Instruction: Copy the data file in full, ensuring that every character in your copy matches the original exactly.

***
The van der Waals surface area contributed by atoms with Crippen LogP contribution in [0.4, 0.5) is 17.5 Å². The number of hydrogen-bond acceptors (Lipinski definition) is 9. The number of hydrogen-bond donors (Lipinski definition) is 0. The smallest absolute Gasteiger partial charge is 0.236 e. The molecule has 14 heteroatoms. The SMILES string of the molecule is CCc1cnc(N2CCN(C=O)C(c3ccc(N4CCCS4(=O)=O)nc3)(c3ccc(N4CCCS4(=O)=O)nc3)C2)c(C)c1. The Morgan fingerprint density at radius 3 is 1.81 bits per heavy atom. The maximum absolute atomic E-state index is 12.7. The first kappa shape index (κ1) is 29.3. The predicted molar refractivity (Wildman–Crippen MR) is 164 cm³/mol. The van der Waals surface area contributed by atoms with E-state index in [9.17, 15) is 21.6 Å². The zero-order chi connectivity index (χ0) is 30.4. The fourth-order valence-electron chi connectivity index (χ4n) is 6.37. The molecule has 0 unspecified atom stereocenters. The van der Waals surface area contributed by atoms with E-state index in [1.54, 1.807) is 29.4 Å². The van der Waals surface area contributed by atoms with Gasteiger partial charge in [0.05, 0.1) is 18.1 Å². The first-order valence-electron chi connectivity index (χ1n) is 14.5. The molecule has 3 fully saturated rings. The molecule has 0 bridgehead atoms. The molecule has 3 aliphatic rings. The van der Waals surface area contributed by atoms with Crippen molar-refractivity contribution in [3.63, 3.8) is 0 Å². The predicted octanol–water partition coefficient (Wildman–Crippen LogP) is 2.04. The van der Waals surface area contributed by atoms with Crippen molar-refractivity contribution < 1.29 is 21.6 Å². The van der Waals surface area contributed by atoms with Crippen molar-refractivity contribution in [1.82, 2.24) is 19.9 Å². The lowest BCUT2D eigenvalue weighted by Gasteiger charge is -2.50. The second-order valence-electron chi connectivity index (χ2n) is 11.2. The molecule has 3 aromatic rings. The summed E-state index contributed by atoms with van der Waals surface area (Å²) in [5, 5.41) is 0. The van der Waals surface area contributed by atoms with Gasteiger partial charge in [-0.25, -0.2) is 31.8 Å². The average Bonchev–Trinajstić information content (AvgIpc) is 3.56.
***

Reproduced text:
The van der Waals surface area contributed by atoms with Crippen LogP contribution in [0.4, 0.5) is 17.5 Å². The number of hydrogen-bond acceptors (Lipinski definition) is 9. The number of hydrogen-bond donors (Lipinski definition) is 0. The smallest absolute Gasteiger partial charge is 0.236 e. The molecule has 14 heteroatoms. The SMILES string of the molecule is CCc1cnc(N2CCN(C=O)C(c3ccc(N4CCCS4(=O)=O)nc3)(c3ccc(N4CCCS4(=O)=O)nc3)C2)c(C)c1. The Morgan fingerprint density at radius 3 is 1.81 bits per heavy atom. The maximum absolute atomic E-state index is 12.7. The first kappa shape index (κ1) is 29.3. The predicted molar refractivity (Wildman–Crippen MR) is 164 cm³/mol. The van der Waals surface area contributed by atoms with E-state index in [9.17, 15) is 21.6 Å². The zero-order chi connectivity index (χ0) is 30.4. The fourth-order valence-electron chi connectivity index (χ4n) is 6.37. The molecule has 0 unspecified atom stereocenters. The van der Waals surface area contributed by atoms with E-state index in [1.54, 1.807) is 29.4 Å². The van der Waals surface area contributed by atoms with Gasteiger partial charge in [0.05, 0.1) is 18.1 Å². The first-order valence-electron chi connectivity index (χ1n) is 14.5. The molecule has 3 fully saturated rings. The molecule has 0 bridgehead atoms. The molecule has 3 aliphatic rings. The van der Waals surface area contributed by atoms with Crippen molar-refractivity contribution in [3.63, 3.8) is 0 Å². The predicted octanol–water partition coefficient (Wildman–Crippen LogP) is 2.04. The van der Waals surface area contributed by atoms with Crippen molar-refractivity contribution < 1.29 is 21.6 Å². The van der Waals surface area contributed by atoms with Crippen molar-refractivity contribution in [1.82, 2.24) is 19.9 Å². The lowest BCUT2D eigenvalue weighted by Gasteiger charge is -2.50. The second-order valence-electron chi connectivity index (χ2n) is 11.2. The molecule has 3 aromatic rings. The summed E-state index contributed by atoms with van der Waals surface area (Å²) in [5, 5.41) is 0. The van der Waals surface area contributed by atoms with Gasteiger partial charge in [-0.25, -0.2) is 31.8 Å². The average Bonchev–Trinajstić information content (AvgIpc) is 3.56.